When we look into space from our relative position on Earth, we are looking back into time by viewing objects in space, whose light reaches us, as they existed in the past. Since these objects are viewed when their light arrives to us, we not only see these objects as they existed in the past, the version of these objects we have yet to see is in our future. Since it takes about eight minutes for the light from the Sun to reach our eyes, the Sun is in our past by eight minutes. When we are seen by an observer, we are not only being observed as we were in our past, since this light takes time to reach others, the version of ourselves that has yet to be observed, but which exists for us, is in the observer’s future, since light travels. Should we be seen by an observer in outer space, we would exist in that observer’s past, just as objects in space exist in our past. Each object in the known universe exists in both the future and the past of other objects but never quite in the myth of the present, which cannot independently exist due to the delay in light travel, which, according to Albert Einstein’s theory of special relativity, occurs throughout the known universe. Nothing, it is theorized, travels faster than light.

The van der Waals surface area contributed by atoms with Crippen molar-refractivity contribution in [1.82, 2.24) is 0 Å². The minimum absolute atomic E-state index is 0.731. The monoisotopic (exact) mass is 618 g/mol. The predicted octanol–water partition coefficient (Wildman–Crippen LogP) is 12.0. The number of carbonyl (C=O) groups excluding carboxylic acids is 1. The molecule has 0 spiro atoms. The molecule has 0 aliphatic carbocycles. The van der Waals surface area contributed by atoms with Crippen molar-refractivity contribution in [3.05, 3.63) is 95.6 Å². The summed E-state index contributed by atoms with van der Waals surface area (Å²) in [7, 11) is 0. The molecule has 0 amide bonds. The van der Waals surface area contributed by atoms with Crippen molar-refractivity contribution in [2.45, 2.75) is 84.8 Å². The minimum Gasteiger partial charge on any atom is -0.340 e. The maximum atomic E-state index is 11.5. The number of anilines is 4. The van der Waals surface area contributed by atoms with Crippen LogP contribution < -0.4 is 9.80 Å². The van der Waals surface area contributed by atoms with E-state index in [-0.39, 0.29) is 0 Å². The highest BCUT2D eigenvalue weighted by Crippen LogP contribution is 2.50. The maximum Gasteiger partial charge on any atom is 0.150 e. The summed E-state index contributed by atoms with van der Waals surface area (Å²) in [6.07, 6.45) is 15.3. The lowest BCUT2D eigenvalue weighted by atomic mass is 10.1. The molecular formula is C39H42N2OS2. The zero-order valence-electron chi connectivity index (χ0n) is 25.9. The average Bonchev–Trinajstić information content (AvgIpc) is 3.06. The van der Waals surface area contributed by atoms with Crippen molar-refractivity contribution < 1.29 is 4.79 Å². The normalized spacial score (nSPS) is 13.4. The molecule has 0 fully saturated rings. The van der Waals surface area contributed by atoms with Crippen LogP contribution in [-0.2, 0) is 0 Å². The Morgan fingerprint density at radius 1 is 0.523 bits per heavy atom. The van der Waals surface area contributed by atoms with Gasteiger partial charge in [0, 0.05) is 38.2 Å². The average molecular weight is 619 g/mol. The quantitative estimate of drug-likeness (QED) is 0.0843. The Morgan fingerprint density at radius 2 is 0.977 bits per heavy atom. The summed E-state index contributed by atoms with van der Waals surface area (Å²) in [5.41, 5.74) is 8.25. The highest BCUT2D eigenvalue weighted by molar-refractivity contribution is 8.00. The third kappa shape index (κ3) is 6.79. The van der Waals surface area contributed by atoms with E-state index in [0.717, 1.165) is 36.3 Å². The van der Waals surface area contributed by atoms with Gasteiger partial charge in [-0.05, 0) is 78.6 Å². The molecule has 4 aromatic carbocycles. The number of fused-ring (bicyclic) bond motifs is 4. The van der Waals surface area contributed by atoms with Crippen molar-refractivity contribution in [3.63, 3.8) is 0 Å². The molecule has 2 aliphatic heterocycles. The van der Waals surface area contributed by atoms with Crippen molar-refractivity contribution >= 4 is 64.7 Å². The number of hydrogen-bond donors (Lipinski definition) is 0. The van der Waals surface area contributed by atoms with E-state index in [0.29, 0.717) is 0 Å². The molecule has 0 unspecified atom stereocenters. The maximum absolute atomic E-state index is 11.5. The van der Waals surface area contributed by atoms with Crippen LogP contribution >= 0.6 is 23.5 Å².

Despite the delay in light travel that makes everything we observe on Earth and in outer space a part of our past, we measure how far away objects are from one another on our planet with units like miles and meters that do not take into account how far away these objects are in time. We have separate measurements for time, using units such as minutes and seconds that are disconnected from units of space. But when measuring objects in outer space, we acknowledge that space and time must be treated as one, since spacetime, as defined in relativity, is a unified construct made of the three dimensions of space and the one dimension of time, known as the fourth dimension.